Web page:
Sometimes you find yourself being a tourist in your own city. Yesterday after work, I got caught up on the crowded Circle Line on my way to the Tate Modern, along with the hoards of Olympic Ceremony goers making their way to the Stadium. After I surfaced from London’s underground, I walked across the now affectionately called Wobbly Bridge, that was thronging with people from far flung places. We all found ourselves suddenly immersed in unexpected stereo sounds: single words and sentences booming from big speakers hanging over the bridge cables, resonating like a wall of deep sound.
Having gotten a little tired of our mayor, Boris, chirping all week his heartfelt recorded message ‘Get Ahead of the Games’ – on the buses, trains and in the station concourses – I found this unexpected 3D soundfield, suffused with our pattering feet, delightful. I discovered later that it was called Tales from the Bridge and created by Martyn Ware (founder of The Human League) in collaboration with the poet Mario Petrucci. Lines of poems and strings of local anecdotes about the life and times of London ran and rang alongside us as we strode forth across the Thames. They did not stream together as a coherent narrative but faded and overlapped, acting as emotive heart-string pullers. I was transported back to being much younger, vividly being reminded of special times when I had gone to see a Shakespeare play outdoors at Regent’s Park and a trip to the Museum of London. This jolting of childhood memories was a refreshing change, making me focus on the potency of words rather than having to navigate my way through the visual overload of garish Olympic mascots, banners and flags. From the accompanying website, it suggests it will “immerse the listener in an oasis of peace and contemplation, half-remembered dreams and thoughts, of meditation and learning.” Indeed, instead of worrying about something at work I drifted back in time.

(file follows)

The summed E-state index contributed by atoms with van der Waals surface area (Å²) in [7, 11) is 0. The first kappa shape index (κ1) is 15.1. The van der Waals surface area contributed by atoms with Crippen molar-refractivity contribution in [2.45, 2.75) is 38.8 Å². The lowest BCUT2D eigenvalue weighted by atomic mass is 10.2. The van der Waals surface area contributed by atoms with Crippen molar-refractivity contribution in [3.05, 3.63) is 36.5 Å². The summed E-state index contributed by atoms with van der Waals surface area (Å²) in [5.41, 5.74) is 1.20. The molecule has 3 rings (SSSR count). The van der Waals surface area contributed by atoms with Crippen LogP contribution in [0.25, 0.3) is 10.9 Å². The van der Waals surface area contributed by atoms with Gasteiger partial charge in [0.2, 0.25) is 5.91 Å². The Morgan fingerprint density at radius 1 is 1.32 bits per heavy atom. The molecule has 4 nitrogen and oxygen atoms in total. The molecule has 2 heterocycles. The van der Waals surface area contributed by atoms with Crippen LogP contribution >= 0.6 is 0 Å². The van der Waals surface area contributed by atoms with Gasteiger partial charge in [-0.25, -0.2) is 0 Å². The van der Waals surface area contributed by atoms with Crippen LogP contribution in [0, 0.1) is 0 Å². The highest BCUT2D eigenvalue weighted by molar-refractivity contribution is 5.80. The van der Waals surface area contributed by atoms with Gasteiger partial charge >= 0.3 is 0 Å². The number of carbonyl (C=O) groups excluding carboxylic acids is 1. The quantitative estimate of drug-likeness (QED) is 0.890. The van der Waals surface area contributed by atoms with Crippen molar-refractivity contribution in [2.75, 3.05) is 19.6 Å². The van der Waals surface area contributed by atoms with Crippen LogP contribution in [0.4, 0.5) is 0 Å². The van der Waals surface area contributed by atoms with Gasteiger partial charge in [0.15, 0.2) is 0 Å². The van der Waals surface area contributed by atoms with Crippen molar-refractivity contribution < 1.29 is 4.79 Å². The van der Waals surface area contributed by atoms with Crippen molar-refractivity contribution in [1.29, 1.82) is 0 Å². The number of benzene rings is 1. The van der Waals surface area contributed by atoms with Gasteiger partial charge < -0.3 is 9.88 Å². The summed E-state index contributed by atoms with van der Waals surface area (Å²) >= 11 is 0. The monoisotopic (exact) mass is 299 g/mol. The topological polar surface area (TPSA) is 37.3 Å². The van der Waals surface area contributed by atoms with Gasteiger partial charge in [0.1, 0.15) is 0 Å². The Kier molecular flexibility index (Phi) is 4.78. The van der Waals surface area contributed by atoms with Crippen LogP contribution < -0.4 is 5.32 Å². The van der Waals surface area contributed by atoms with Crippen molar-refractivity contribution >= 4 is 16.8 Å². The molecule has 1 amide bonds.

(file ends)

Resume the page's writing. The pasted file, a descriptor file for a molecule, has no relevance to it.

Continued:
I eventually met up with Rafael at the Tate where we stumbled into one of its latest installations located in the bowels of their massive oil tanks. The first darkened enclosed room we went into had just a hanging microphone that emanated with powerful 360 degree voices. Again, my ears were seduced by a singular form of audio art. I sat and just listened. Appreciating art through sound is ephemeral. But such momentariness triggers visceral emotions and memories in such a sharp shard way. I wanted to linger in the moment in quite different ways to being immersed when looking at visual art.
Back in the underground we heard several buskers, strumming and singing in the echoing tunnels. Again, it took me back in time to when I first heard those songs.
Such is the magic of a tune when walked into an unfamiliar context but very memorable time.
Hearing the city, augmented with mellifluous voices and sweet sounds, is such an arresting contrast to the “cha, chee, chee, cha, boo, booom” we hear so often and resent so much leaking out of our fellow commuter’s ear buds. While city dwellers enjoy their personal playlists reverberating through their inner worlds, serrendipitous street-shared sonics pervading our cities are, in my mind, infinitely more pleasurable for all.
“I’m not in love. So don’t forget it. It is just a silly phase I’m going through.
I’m not in love, no no, it’s because…”
10cc’s mid 1970s ethereal song reminds me of long gone summers. To top the day, I caught a snippet of it when walking past a store. And even now, it continues to hit a sweet spot: melancholic, romantic, and full of teenage-angst.